Black Sabbath, 1970
On this day 44-years ago, Black Sabbath played their first-ever show on US soil. However, as the subject of this post insinuates, the actual location of the gig is some debate, depending on the sources you choose to believe.
Black Sabbath, London 1970
Riding (quite literally) high on the huge successes of their first two albums, Black Sabbath (released on February 18th, 1970), and Paranoid (released on September 18th, 1970), both Black Sabbath guitarist Tony Iommi and vocalist Ozzy Osbourne historically credit the location of their first US show in their respective autobiographies as legendary Manhattan club, Ungano’s. In Iommi’s 2012 autobiography, Iron Man: My Journey through Heaven and Hell with Black Sabbath Iommi recalls showing up to Ungano’s and was horrified at what a “shithole” the club was. Their roadie plugged their Euro gear into Ungano’s US only-sockets and subsequently blew the clubs fuses. After a short unplanned pre-show intermission, the power was back on and Black Sabbath’s first gig was history. Or was it?
Black Sabbath jamming at Esby Gymnasium at Glassboro State College?
Other sources claim that the band’s first gig took place at Glassboro State College (now known as Rowan University) in New Jersey. And the story is quite similar to Iommi’s. Claims made by rock promoter Rick Green, the brother of Stu Green who with his brother ran Midnight Sun an influential music promotion company that started out in Pennsylvania in early 70’s, has been quoted as calling himself the “promoter” of Black Sabbath’s “first US gig” at Glassboro. On the surface, it’s not hard to believe. The Greens booked everyone from Lou Reed and Alice Cooper to the Patti Smith Group at the historic Tower Theater in Upper Darby, Pennsylvania, not far from Glassboro State.
In an interview that Rick did in 1992 with The Philadelphia Daily News, he spoke about the gig in strangely similar detail to Iommi’s recalling that Sabbath blew out the power at Tower after plugging in their amps into incompatible sockets. This caused the gig to be rescheduled until the end of Sabbath’s inaugural tour. Hmmm. So what about Glassboro? Was it real, or was it just a bad memory? Here’s another version of the Glassboro story according to an article from The Seth Man, a journalist who writes over at Julian Cope Presents Head Heritage. The post also cites Rick Green’s Daily News interview as a source, but includes more detail:
The band’s (Black Sabbath’s) passage through customs at Kennedy Airport in New York proved to be “a day-long trauma that left the group tired and humiliated,” causing them to be three and a half hours late for the gig. Finally appearing onstage at 1:00 in the morning, the power to their sound system cut out during the first song. It was fixed within a few minutes, but once they recommenced they caused a second power outage that not only knocked out their sound system but the power to the gymnasium, the campus and “...most of the power in the neighborhood. The street lights were out and there was darkness.” Appropriately enough, the date was Mischief Night: exactly half a year away from Walpurgisnacht on October 30th.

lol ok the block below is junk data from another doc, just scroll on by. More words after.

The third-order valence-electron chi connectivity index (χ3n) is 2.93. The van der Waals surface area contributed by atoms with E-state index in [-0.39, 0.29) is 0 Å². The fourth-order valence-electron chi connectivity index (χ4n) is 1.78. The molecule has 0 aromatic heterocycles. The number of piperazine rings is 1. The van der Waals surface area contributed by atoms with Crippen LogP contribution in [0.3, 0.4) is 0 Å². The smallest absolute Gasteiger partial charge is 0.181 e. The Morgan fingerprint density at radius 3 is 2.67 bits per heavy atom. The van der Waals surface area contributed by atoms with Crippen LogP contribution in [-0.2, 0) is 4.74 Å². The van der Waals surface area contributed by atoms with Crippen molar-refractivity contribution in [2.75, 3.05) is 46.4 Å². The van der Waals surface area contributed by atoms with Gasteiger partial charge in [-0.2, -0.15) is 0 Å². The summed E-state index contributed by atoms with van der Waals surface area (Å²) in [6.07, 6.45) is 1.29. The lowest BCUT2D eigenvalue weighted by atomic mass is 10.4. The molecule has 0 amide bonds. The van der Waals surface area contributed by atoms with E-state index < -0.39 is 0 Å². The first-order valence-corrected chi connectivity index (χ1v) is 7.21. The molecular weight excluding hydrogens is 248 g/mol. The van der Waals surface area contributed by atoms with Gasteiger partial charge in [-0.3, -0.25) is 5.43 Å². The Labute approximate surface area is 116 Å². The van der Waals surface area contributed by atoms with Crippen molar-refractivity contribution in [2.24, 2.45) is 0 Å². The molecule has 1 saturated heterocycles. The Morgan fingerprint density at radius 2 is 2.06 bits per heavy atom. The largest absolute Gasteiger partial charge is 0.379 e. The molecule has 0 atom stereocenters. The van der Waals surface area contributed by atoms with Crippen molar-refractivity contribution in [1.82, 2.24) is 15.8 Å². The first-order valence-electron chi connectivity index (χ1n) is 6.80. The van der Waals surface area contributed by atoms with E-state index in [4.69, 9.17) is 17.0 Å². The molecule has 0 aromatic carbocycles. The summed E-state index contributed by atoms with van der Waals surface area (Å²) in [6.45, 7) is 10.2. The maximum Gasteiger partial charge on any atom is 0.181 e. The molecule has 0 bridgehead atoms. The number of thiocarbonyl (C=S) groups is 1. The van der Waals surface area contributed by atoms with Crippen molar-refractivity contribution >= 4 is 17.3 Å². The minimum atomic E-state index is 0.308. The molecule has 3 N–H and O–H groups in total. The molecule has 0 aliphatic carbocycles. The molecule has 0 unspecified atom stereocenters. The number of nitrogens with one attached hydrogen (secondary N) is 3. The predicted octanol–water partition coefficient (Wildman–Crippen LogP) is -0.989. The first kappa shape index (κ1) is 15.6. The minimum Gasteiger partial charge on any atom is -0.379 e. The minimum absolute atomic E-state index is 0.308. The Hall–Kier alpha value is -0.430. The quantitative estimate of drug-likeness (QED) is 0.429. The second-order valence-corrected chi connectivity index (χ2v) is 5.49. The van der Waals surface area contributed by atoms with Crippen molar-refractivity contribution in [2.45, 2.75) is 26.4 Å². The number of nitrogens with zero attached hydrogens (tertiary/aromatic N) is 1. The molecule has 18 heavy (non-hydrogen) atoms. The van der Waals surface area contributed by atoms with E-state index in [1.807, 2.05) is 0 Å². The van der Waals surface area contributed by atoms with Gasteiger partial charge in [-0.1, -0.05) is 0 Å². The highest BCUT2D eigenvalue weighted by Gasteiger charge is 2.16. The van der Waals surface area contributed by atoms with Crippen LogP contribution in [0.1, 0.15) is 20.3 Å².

Black Sabbath perhaps snapped during the Esby show
As I mentioned earlier there are many resources, some trustworthy, that credit Glassboro as Sabbath’s first American gig that include British author Garry Sharpe-Young (specifically in the book, “Metal: The Definitive Guide”) and the Rock and Roll Hall of Fame’s timeline on Sabbath. I’ve even read accounts that seem legit that tell the tale of a young Ozzy Osbourne, who was allegedly so distraught during the Glassboro gig that he wandered off into a messy pile of tears in corner of Glassboro’s Esby Gymnasium (where the mythological gig was held), while shouting “I hate America and I want to go home!”. Of course I’d be remiss if I didn’t mention that said article spelled Ozzy’s name “Ozzie”, and also notes that Ozzy was 20 at the time, when he was actually 22. I’m probably nitpicking but for what it’s worth, I’d like to present another piece of this very weird puzzle. Below is a strange show poster for the Glassboro show supposedly created by promoter Rick Green’s little sister. The poster went to auction at Christie’s in 2007. The auction items bio states a bit of maybe-history noting that after the power went out during the first song, Sabbath wasn’t able to continue and the show was made up later at neighboring Montclair State University.
Black Sabbath show poster for Glassboro State College. Christies auction 2007.
So what to believe? In my mind, it’s hard to conceive that Tony Iommi’s recollection of Sabbath’s first gig would be incorrect. I mean, he was there, man. And despite the fact that it’s nothing short of a miracle that Ozzy remembers anything from those early days (although in his book “I Am Ozzy” which I’m currently reading, he remembers a lot), the fact that he corroborates Iommi’s heavy metal history lesson just adds credibility to the show taking place at Ungano’s. So let’s put an end to this folklore once and for all. In the pages of the the Fall 1998 issue of Rowan Magazine the University historians took a look back at the many famous visitors they have hosted through the years such as Blondie, Elton John and Jane Fonda. The publication, that the University publishes itself, makes no mention of Black Sabbath. So there you have it. Black Sabbath’s first live US show PROBABLY took place in a small, skuzzy club in Manhattan on October 30th, 1970, not some upper-crust college in New Jersey that was more accustomed to the stylings of Arthur Fiedler and the Boston Pops Orchestra. The END (or is it?).